Kogarkoite, Na3(SO4)F, from the Shalo hot spring, Main Ethiopian Rift: implications for F-enrichment of thermal groundwater related to alkaline silicic volcanic rocks
Kogarkoite, anhydrous monoclinic sodium fluorosulphate, was identified as a white granular coagulate in the Shalo hot spring situated between the towns of Hawasa and Shashemene, in the central part of the Main Ethiopian Rift in southern Ethiopia. The mineral crystallizes together with trona, Na3(HCO3)(CO3)·2H2O, and opal as white stratified sinter covering the surface of rhyolite chips semi-immerged in Na-HCO3 type thermal water with temperatures of up to 96 °C. The determined chemical composition of kogarkoite is close to the ideal formula Na3(SO4)F and the refined unit-cell parameters are a = 18.089(2) Å, b = 6.965(1) Å, c = 11.457(1) Å, β = 107.72(1°), V = 1374.4(4) Å3.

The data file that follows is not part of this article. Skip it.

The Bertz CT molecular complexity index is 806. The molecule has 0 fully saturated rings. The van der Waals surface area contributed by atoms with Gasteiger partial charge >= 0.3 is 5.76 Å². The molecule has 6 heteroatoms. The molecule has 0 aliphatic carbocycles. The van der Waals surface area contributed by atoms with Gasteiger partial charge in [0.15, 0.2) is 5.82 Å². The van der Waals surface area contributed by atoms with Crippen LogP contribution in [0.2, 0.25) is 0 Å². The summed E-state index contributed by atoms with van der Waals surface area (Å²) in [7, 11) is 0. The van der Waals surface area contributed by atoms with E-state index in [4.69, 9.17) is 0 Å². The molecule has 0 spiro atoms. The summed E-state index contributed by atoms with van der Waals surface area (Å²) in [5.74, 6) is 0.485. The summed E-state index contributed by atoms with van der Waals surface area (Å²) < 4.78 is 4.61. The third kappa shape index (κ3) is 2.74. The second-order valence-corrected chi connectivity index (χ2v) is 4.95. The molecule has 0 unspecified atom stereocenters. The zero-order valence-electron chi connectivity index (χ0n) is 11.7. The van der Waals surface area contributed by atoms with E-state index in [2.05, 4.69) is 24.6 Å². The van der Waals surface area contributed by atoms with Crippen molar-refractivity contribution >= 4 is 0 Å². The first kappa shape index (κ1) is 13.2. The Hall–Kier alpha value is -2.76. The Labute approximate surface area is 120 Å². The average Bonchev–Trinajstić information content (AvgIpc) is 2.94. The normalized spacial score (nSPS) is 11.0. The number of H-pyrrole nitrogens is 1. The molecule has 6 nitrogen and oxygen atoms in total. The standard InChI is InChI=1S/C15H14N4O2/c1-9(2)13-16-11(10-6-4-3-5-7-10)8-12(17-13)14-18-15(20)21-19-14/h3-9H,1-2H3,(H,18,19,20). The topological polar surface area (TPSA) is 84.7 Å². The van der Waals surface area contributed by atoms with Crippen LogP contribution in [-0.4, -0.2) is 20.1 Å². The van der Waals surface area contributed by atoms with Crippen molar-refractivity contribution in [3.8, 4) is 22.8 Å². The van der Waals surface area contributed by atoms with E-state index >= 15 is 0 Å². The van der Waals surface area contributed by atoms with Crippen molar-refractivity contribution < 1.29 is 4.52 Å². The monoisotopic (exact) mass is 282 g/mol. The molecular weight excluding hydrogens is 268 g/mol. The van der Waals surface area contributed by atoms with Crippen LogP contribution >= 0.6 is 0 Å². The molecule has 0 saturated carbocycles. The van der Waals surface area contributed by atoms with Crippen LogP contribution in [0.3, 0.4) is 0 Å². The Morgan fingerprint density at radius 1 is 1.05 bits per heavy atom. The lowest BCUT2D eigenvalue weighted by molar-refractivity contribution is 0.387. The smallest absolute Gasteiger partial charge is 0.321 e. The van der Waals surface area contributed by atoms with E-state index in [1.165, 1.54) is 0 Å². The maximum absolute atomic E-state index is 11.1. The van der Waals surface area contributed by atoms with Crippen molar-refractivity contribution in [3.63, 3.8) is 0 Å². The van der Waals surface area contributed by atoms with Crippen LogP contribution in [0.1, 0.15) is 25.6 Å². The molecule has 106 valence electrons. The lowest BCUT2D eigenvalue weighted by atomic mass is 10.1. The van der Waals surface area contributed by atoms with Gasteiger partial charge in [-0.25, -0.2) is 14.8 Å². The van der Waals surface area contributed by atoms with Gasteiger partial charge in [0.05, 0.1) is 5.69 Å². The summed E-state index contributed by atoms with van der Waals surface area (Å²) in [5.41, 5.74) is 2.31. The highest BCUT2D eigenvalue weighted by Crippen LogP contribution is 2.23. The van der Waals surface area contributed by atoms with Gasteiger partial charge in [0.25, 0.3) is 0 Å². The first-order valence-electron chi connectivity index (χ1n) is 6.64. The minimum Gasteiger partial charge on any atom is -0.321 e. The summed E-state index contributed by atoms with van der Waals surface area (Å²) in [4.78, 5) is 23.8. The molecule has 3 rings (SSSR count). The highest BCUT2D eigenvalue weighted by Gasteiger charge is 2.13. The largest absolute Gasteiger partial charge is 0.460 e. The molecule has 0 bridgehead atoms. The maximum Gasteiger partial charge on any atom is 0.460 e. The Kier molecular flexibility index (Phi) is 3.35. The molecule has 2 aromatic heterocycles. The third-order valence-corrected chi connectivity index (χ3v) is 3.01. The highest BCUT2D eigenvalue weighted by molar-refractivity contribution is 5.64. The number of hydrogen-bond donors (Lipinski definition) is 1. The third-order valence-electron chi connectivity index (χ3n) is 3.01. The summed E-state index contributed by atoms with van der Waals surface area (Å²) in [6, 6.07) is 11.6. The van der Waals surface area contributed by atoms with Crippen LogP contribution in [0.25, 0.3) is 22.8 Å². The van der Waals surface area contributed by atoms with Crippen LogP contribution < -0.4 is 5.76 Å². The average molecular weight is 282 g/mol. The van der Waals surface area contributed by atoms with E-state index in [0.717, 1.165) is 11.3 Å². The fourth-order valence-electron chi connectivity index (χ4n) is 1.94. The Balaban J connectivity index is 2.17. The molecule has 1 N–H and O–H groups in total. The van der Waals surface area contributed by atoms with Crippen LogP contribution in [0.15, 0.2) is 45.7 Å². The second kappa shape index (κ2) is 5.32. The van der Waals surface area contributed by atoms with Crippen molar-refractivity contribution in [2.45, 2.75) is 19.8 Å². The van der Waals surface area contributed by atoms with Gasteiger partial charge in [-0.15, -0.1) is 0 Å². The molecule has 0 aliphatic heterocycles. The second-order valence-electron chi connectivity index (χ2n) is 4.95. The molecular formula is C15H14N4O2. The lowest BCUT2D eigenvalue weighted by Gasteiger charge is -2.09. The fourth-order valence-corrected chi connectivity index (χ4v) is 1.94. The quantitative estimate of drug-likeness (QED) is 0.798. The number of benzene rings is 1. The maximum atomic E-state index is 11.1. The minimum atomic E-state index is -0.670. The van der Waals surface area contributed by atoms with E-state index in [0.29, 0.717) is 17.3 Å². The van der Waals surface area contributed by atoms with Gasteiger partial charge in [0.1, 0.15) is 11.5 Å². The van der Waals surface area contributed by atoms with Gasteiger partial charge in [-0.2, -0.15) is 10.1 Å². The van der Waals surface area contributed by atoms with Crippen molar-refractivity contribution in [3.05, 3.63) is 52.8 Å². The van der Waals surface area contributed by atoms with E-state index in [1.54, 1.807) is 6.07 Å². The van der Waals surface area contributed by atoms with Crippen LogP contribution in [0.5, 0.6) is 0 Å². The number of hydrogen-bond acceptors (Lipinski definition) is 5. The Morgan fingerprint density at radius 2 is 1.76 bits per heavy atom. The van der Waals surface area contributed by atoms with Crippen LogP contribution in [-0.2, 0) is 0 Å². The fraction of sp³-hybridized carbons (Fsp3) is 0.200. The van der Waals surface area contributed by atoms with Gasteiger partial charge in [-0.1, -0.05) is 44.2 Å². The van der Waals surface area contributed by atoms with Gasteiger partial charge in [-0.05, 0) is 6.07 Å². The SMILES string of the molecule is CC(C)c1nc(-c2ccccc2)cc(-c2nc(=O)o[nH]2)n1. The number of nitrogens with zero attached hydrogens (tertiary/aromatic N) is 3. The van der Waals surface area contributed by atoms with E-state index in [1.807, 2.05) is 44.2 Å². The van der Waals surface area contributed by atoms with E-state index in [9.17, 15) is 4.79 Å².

Increased concentrations of fluorine in groundwater were detected in the area of the rift floor of the central and northern parts of the Main Ethiopian Rift including the wider vicinity of the towns of Shashemene and Hawasa; however, this is the first described occurrence of fluorine-bearing mineral related to hot springs in Ethiopia. The presence of “free” fluorine both in cold groundwater (up to 17 mg/l) and in the Shalo hot spring (40 mg/l) is related to the prevalence of highly alkaline silicic volcanic rocks (namely pantelleritic obsidians) extremely poor in calcium and phosphorus. This prevents fixing of fluorine in apatite or in other stable minerals.
SNIP (Scopus, 2015): 0.700
IF (ISI, 2015): 1.326
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